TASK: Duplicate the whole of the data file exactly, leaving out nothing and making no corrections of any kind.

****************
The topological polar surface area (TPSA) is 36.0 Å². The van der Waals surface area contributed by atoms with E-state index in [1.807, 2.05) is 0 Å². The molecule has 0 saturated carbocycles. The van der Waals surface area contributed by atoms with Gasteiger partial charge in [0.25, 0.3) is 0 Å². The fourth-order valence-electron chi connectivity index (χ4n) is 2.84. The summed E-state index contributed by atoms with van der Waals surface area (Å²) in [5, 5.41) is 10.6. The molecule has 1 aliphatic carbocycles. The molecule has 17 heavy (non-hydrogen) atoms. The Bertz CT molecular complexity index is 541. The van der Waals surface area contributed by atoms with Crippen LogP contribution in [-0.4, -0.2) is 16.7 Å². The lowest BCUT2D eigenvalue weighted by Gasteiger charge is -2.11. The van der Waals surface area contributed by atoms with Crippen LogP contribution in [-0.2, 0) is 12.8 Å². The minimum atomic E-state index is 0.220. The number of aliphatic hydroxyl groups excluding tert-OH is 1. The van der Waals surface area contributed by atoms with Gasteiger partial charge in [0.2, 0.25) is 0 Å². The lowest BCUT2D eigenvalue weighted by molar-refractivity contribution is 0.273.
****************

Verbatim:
The topological polar surface area (TPSA) is 36.0 Å². The van der Waals surface area contributed by atoms with E-state index in [1.807, 2.05) is 0 Å². The molecule has 0 saturated carbocycles. The van der Waals surface area contributed by atoms with Gasteiger partial charge in [0.25, 0.3) is 0 Å². The fourth-order valence-electron chi connectivity index (χ4n) is 2.84. The summed E-state index contributed by atoms with van der Waals surface area (Å²) in [5, 5.41) is 10.6. The molecule has 1 aliphatic carbocycles. The molecule has 17 heavy (non-hydrogen) atoms. The Bertz CT molecular complexity index is 541. The van der Waals surface area contributed by atoms with Crippen LogP contribution in [-0.4, -0.2) is 16.7 Å². The lowest BCUT2D eigenvalue weighted by Gasteiger charge is -2.11. The van der Waals surface area contributed by atoms with Crippen LogP contribution in [-0.2, 0) is 12.8 Å². The minimum atomic E-state index is 0.220. The number of aliphatic hydroxyl groups excluding tert-OH is 1. The van der Waals surface area contributed by atoms with Gasteiger partial charge in [0.2, 0.25) is 0 Å². The lowest BCUT2D eigenvalue weighted by molar-refractivity contribution is 0.273.